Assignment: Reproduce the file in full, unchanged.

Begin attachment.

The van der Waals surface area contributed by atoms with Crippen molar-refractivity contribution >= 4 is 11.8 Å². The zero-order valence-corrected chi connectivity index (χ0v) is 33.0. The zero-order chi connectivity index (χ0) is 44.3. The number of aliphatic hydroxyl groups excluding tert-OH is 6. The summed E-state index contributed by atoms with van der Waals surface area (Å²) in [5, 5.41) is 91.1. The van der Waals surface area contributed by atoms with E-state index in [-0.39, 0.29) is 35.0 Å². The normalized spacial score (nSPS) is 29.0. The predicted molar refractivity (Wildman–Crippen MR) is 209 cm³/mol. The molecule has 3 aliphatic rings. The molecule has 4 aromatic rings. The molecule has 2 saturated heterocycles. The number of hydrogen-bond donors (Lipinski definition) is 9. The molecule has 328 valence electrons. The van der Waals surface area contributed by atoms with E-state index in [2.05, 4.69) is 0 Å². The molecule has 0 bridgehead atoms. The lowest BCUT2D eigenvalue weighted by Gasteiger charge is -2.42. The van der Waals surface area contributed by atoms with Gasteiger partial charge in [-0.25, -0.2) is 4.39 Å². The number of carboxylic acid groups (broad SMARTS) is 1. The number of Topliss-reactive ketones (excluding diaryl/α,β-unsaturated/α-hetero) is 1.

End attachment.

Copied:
The van der Waals surface area contributed by atoms with Crippen molar-refractivity contribution >= 4 is 11.8 Å². The zero-order valence-corrected chi connectivity index (χ0v) is 33.0. The zero-order chi connectivity index (χ0) is 44.3. The number of aliphatic hydroxyl groups excluding tert-OH is 6. The summed E-state index contributed by atoms with van der Waals surface area (Å²) in [5, 5.41) is 91.1. The van der Waals surface area contributed by atoms with E-state index in [-0.39, 0.29) is 35.0 Å². The normalized spacial score (nSPS) is 29.0. The predicted molar refractivity (Wildman–Crippen MR) is 209 cm³/mol. The molecule has 3 aliphatic rings. The molecule has 4 aromatic rings. The molecule has 2 saturated heterocycles. The number of hydrogen-bond donors (Lipinski definition) is 9. The molecule has 328 valence electrons. The van der Waals surface area contributed by atoms with E-state index in [2.05, 4.69) is 0 Å². The molecule has 0 bridgehead atoms. The lowest BCUT2D eigenvalue weighted by Gasteiger charge is -2.42. The van der Waals surface area contributed by atoms with Gasteiger partial charge in [-0.25, -0.2) is 4.39 Å². The number of carboxylic acid groups (broad SMARTS) is 1. The number of Topliss-reactive ketones (excluding diaryl/α,β-unsaturated/α-hetero) is 1.